Lord of the Rings
Benedict XVI primarily spoke to the Annunciation and, returning in many ways to his 8 December homily marking the 40th anniversary of the close of Vatican II, he employed the dichotomy of a "Marian" principle and a "Petrine" principle in the life of the church -- noting that the Marian one was "even more fundamental" than the Petrine.
And, two months after the release of the pontificate's first Encyclical, the Pope did make clear that Deus Est Still Caritas.
Here's the link, and some snips for the lazy:
In the Incarnation of the Son of God, in fact, we recognize the origins of the Church. Everything began from there. Every historical realization of the Church and every one of her institutions must be shaped by that primordial wellspring. They must be shaped by Christ, the incarnate Word of God. It is he that we are constantly celebrating: Emmanuel, God-with-us, through whom the saving will of God the Father has been accomplished. And yet - today of all days we contemplate this aspect of the Mystery - the divine wellspring flows through a privileged channel: the Virgin Mary. Saint Bernard speaks of this using the eloquent image of aquaeductus (Cf. Sermo in Nativitate B.V. Mariae: PL 183, 437-448). In celebrating the Incarnation of the Son, therefore, we cannot fail to honour his Mother. The angel’s proclamation was addressed to her; she accepted it, and when she responded from the depths of her heart: "Here I am . . . let it be done to me according to your word" (Lk 1:38), the eternal Word began to exist as a human being in time.Yet again with the singing of the Alma Redemptoris Mater, the Ring Mass ends.... And more Bach in the postlude.
From generation to generation, the wonder evoked by this ineffable mystery never ceases. Saint Augustine imagines a dialogue between himself and the Angel of the Annunciation, in which he asks: "Tell me, O Angel, why did this happen in Mary?" The answer, says the Messenger, is contained in the very words of the greeting: "Hail, full of grace" (cf. Sermo 291:6). In fact, the Angel, "appearing to her", does not call her by her earthly name, Mary, but by her divine name, as she has always been seen and characterized by God: "Full of grace - gratia plena", which in the original Greek is 6,P"D4JTµXv0, "beloved" (cf. Lk 1:28). Origen observes that no such title had ever been given to a human being, and that it is unparalleled in all of Sacred Scripture (cf. In Lucam 6:7). It is a title expressed in passive form, but this "passivity" of Mary, who has always been and is for ever "loved" by the Lord, implies her free consent, her personal and original response: in being loved, Mary is fully active, because she accepts with personal generosity the wave of God’s love poured out upon her. In this too, she is the perfect disciple of her Son, who realizes the fullness of his freedom through obedience to the Father. In the second reading, we heard the wonderful passage in which the author of the Letter to the Hebrews interprets Psalm 39 in the light of Christ’s Incarnation: "When Christ came into the world, he said: . . . ‘Here I am, I have come to do your will, O God’" (Heb 10:5-7). Before the mystery of these two "Here I am" statements from Christ and from the Virgin, each of which is reflected in the other, forming a single Amen to God’s loving will, we are filled with wonder and thanksgiving, and we bow down in adoration....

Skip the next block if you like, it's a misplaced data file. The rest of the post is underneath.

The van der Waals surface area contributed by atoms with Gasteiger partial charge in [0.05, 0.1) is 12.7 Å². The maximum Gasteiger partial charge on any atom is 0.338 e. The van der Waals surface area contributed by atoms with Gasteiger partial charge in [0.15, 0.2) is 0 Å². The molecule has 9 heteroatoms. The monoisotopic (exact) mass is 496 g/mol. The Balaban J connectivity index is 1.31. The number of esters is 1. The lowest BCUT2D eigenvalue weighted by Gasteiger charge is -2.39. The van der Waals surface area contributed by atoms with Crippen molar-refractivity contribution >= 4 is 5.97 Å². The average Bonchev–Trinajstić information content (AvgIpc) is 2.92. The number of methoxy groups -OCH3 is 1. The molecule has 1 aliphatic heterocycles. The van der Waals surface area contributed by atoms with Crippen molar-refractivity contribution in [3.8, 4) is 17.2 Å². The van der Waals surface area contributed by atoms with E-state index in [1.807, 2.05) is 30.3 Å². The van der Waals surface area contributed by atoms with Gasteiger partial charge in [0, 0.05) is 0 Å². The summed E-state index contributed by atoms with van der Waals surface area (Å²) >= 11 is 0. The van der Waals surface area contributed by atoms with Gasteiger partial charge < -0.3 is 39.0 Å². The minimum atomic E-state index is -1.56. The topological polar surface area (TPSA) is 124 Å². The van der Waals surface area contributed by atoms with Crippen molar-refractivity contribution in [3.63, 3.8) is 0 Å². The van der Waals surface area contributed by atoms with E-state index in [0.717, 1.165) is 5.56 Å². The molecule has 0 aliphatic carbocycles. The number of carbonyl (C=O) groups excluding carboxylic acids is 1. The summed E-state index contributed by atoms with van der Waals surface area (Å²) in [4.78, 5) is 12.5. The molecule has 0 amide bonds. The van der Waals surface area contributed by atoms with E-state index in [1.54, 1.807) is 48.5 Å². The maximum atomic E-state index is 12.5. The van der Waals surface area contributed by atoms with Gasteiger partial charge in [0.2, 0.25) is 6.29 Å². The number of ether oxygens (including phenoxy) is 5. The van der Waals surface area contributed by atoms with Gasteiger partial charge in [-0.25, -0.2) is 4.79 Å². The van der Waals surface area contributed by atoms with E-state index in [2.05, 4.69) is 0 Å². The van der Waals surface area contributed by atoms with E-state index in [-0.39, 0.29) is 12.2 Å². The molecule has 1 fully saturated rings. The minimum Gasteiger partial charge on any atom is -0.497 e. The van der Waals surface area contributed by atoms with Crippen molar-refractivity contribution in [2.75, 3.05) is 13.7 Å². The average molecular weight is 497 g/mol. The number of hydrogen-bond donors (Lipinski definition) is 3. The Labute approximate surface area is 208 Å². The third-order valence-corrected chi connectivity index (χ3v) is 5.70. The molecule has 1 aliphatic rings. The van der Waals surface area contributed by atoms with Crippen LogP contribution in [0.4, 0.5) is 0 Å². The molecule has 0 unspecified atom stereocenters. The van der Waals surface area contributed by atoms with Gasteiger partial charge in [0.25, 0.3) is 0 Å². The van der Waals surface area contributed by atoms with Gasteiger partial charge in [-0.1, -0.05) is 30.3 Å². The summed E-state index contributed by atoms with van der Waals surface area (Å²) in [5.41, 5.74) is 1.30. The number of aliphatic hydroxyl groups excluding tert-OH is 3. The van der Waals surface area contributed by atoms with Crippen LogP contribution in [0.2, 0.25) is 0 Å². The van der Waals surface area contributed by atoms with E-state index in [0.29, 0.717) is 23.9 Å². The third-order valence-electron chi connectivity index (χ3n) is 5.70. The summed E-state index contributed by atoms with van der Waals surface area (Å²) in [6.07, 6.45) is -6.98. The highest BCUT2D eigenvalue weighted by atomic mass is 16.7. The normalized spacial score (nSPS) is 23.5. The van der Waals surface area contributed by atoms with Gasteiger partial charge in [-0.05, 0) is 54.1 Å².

The importance of the Marian principle in the Church was particularly highlighted, after the Council, by my beloved predecessor Pope John Paul II, in harmony with his motto Totus tuus. In his spirituality and in his tireless ministry, the presence of Mary as Mother and Queen of the Church was made manifest to the eyes of all. More than ever he adverted to her maternal presence in the assassination attempt of 13 May 1981 in Saint Peter’s Square. In memory of that tragic event, he had a mosaic of the Virgin placed high up in the Apostolic Palace, looking down over Saint Peter’s Square, so as to accompany the key moments and the daily unfolding of his long reign. It is just one year since his pontificate entered its final phase, full of suffering and yet triumphant and truly paschal....The theme of the relationship between the Petrine principle and the Marian principle is also found in the symbol of the ring which I am about to consign to you. The ring is always a nuptial sign. Almost all of you have already received one, on the day of your episcopal ordination, as an expression of your fidelity and your commitment to watch over the holy Church, the bride of Christ (cf. Rite of Ordination of Bishops). The ring which I confer upon you today, proper to the cardinalatial dignity, is intended to confirm and strengthen that commitment, arising once more from a nuptial gift, a reminder to you that first and foremost you are intimately united with Christ so as to accomplish your mission as bridegrooms of the Church. May your acceptance of the ring be for you a renewal of your "yes", your "here I am", addressed both to the Lord Jesus who chose you and constituted you, and to his holy Church, which you are called to serve with the love of a spouse. So the two dimensions of the Church, Marian and Petrine, come together in the supreme value of charity, which constitutes the fulfilment of each. As Saint Paul says, charity is the "greatest" charism, the "most excellent way" (1 Cor 12:31; 13:13).
PHOTO: Reuters/Tony Gentile